Keep Talking to your College-Age Teens about Alcohol

As a parent, you continue to be a primary influence on your child’s life. You are key in helping them choose the right college and ensure safe living arrangements. You will also influence the decisions they make concerning alcohol use.

Discussing college drinking

Prior to sending a child off to college, parents should continue the conversation about alcohol and remind students about its risks and consequences.

  • First-year students living on campus may be at particular risk for alcohol misuse. During high school, college-bound teens tend to drink less than other classmates. During subsequent years, heavy drinking rates of college students surpass those of their non-college peers, contributing to serious difficulties with the challenges of college.
  • Early weeks are critical. Anecdotal evidence suggests that the first six weeks of the first semester are critical to a first-year student’s academic success. About one third of first-year students fail to enroll for the second year.
  • Living arrangements influence drinking behavior. Drinking rates are highest in fraternities and sororities, followed by on-campus housing. Students who live independently off-site (i.e. in apartments) drink less, while commuting students that live with their families drink the least.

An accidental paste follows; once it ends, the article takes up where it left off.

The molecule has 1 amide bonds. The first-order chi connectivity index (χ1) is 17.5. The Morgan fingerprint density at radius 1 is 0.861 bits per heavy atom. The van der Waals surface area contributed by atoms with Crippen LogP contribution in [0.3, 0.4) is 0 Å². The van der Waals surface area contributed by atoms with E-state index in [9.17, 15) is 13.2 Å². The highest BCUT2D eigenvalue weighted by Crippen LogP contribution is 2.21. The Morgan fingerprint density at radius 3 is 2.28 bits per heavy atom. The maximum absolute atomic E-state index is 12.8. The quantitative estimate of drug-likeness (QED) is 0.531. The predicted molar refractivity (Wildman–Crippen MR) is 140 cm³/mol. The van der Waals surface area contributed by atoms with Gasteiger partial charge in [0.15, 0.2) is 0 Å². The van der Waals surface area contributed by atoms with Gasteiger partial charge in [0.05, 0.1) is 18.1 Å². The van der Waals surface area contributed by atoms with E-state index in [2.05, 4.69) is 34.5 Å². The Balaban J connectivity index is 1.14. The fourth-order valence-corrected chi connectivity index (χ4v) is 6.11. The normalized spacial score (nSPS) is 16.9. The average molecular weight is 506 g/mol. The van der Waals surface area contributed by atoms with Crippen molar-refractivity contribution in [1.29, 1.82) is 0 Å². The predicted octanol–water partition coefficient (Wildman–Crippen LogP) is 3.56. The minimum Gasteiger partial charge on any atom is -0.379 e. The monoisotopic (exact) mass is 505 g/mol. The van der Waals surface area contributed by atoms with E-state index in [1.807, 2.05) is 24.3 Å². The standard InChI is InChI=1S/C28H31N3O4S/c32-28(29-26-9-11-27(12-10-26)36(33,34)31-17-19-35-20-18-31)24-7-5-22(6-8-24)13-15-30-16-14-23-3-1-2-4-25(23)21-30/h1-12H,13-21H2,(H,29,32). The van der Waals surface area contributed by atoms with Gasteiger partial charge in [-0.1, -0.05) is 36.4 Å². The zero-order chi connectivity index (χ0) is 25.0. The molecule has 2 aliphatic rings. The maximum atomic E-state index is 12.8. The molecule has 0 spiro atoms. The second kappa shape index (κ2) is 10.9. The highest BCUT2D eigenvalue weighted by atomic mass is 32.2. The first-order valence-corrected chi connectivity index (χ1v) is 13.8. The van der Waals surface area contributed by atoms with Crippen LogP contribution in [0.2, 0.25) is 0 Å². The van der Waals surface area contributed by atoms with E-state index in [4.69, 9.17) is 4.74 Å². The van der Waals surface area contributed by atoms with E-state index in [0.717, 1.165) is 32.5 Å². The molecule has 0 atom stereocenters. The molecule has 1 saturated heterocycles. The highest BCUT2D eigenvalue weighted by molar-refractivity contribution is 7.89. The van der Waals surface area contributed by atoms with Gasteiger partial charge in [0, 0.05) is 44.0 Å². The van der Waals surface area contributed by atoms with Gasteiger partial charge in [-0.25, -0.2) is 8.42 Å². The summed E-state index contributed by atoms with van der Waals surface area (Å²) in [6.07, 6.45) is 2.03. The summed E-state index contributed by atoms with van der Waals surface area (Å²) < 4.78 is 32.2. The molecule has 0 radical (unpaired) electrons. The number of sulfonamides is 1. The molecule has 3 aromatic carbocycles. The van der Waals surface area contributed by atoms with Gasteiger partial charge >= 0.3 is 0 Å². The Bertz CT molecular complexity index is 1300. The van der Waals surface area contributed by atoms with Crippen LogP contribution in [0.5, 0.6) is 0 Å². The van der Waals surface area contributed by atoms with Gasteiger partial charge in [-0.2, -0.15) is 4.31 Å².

• Environmental influences may work with other factors to affect students’ alcohol consumption. Excessive alcohol use is more likely to occur in colleges:
    • Where Greek systems dominate (i.e. fraternities, sororities)
    • Where athletic teams are prominent
    • Located in the Northeast
  • Environmental, social and cultural influences combine to promote drinking as a right of passage. Communities, colleges and individuals including parents must work together to prevent this culture of drinking from ruining or ending the lives of college students. (via

Parents can help

To stay involved during this critical time, parents should

  • Inquire about campus alcohol policies.
  • Call sons and daughters frequently.
  • Ask about roommates and living arrangements.
  • Talk about risks.
    • Penalties for underage drinking
    • Date rape, violence and academic failure associated with alcohol use

    The most effective deterrent to alcohol and drug use isn’t the police, prisons or politicians – it’s YOU.


For more information, contact PRAIRIE VIEW PREVENTION SERVICES at 1-800-343-9272

PARENTS MATTER  :  South Dakota Department of Public Safety


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